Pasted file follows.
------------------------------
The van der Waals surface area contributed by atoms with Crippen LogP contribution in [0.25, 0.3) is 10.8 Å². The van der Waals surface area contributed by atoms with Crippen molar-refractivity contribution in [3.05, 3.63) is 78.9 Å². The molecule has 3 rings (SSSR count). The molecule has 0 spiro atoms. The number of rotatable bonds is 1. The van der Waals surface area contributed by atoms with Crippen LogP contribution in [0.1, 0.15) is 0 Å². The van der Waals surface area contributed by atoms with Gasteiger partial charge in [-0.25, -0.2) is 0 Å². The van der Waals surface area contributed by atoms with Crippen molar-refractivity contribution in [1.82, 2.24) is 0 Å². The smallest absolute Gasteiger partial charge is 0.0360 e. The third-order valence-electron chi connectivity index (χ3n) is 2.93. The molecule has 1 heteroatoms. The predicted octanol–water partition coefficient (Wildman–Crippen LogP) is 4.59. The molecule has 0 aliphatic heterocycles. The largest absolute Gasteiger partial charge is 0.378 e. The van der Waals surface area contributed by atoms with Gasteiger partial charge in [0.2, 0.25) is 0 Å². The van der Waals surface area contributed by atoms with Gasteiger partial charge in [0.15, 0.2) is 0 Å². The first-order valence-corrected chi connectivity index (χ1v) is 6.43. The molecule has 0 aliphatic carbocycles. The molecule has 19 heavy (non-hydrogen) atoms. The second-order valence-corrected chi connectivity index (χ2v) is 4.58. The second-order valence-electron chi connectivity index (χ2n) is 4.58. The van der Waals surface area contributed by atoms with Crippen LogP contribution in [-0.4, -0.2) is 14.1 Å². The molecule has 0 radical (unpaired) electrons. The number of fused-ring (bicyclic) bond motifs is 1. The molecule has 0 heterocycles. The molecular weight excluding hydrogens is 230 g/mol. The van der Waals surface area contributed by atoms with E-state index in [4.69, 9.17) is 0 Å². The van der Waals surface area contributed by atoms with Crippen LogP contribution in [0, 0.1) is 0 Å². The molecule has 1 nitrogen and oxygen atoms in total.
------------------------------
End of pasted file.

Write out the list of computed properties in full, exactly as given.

The van der Waals surface area contributed by atoms with Crippen LogP contribution in [0.25, 0.3) is 10.8 Å². The van der Waals surface area contributed by atoms with Crippen molar-refractivity contribution in [3.05, 3.63) is 78.9 Å². The molecule has 3 rings (SSSR count). The molecule has 0 spiro atoms. The number of rotatable bonds is 1. The van der Waals surface area contributed by atoms with Crippen LogP contribution in [0.1, 0.15) is 0 Å². The van der Waals surface area contributed by atoms with Gasteiger partial charge in [-0.25, -0.2) is 0 Å². The van der Waals surface area contributed by atoms with Crippen molar-refractivity contribution in [1.82, 2.24) is 0 Å². The smallest absolute Gasteiger partial charge is 0.0360 e. The third-order valence-electron chi connectivity index (χ3n) is 2.93. The molecule has 1 heteroatoms. The predicted octanol–water partition coefficient (Wildman–Crippen LogP) is 4.59. The molecule has 0 aliphatic heterocycles. The largest absolute Gasteiger partial charge is 0.378 e. The van der Waals surface area contributed by atoms with Gasteiger partial charge in [0.2, 0.25) is 0 Å². The van der Waals surface area contributed by atoms with Gasteiger partial charge in [0.15, 0.2) is 0 Å². The first-order valence-corrected chi connectivity index (χ1v) is 6.43. The molecule has 0 aliphatic carbocycles. The molecule has 19 heavy (non-hydrogen) atoms. The second-order valence-corrected chi connectivity index (χ2v) is 4.58. The second-order valence-electron chi connectivity index (χ2n) is 4.58. The van der Waals surface area contributed by atoms with Crippen LogP contribution in [-0.4, -0.2) is 14.1 Å². The molecule has 0 radical (unpaired) electrons. The number of fused-ring (bicyclic) bond motifs is 1. The molecule has 0 heterocycles. The molecular weight excluding hydrogens is 230 g/mol. The van der Waals surface area contributed by atoms with E-state index in [4.69, 9.17) is 0 Å². The van der Waals surface area contributed by atoms with Crippen LogP contribution in [0, 0.1) is 0 Å². The molecule has 1 nitrogen and oxygen atoms in total.